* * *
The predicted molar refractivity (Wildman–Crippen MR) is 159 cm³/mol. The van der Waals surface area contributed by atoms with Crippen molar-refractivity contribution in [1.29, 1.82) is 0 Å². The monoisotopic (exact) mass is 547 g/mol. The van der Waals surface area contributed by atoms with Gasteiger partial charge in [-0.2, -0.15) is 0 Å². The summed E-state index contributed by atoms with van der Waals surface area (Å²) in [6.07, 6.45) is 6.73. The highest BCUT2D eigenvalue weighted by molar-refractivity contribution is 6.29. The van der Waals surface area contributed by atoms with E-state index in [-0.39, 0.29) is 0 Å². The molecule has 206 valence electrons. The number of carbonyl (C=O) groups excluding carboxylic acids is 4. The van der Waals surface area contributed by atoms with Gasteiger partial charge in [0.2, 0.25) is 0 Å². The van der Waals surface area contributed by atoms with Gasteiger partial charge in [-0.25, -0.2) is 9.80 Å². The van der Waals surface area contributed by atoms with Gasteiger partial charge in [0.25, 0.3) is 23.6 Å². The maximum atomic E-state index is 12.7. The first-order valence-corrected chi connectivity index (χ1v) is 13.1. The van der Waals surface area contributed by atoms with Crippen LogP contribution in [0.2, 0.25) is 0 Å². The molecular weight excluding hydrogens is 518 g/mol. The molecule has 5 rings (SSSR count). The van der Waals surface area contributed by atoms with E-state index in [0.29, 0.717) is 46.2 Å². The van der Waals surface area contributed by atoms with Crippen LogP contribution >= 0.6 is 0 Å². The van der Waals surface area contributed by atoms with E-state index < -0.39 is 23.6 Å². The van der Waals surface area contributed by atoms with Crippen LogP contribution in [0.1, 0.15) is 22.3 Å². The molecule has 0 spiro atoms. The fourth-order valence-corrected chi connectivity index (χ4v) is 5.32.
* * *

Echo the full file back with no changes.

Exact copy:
The predicted molar refractivity (Wildman–Crippen MR) is 159 cm³/mol. The van der Waals surface area contributed by atoms with Crippen molar-refractivity contribution in [1.29, 1.82) is 0 Å². The monoisotopic (exact) mass is 547 g/mol. The van der Waals surface area contributed by atoms with Gasteiger partial charge in [-0.2, -0.15) is 0 Å². The summed E-state index contributed by atoms with van der Waals surface area (Å²) in [6.07, 6.45) is 6.73. The highest BCUT2D eigenvalue weighted by molar-refractivity contribution is 6.29. The van der Waals surface area contributed by atoms with E-state index in [-0.39, 0.29) is 0 Å². The molecule has 206 valence electrons. The number of carbonyl (C=O) groups excluding carboxylic acids is 4. The van der Waals surface area contributed by atoms with Gasteiger partial charge in [0.2, 0.25) is 0 Å². The van der Waals surface area contributed by atoms with Gasteiger partial charge in [-0.25, -0.2) is 9.80 Å². The van der Waals surface area contributed by atoms with Gasteiger partial charge in [0.25, 0.3) is 23.6 Å². The maximum atomic E-state index is 12.7. The first-order valence-corrected chi connectivity index (χ1v) is 13.1. The van der Waals surface area contributed by atoms with Crippen LogP contribution in [0.2, 0.25) is 0 Å². The molecular weight excluding hydrogens is 518 g/mol. The molecule has 5 rings (SSSR count). The van der Waals surface area contributed by atoms with E-state index in [0.29, 0.717) is 46.2 Å². The van der Waals surface area contributed by atoms with Crippen LogP contribution >= 0.6 is 0 Å². The van der Waals surface area contributed by atoms with E-state index < -0.39 is 23.6 Å². The van der Waals surface area contributed by atoms with Crippen LogP contribution in [0.1, 0.15) is 22.3 Å². The molecule has 0 spiro atoms. The fourth-order valence-corrected chi connectivity index (χ4v) is 5.32.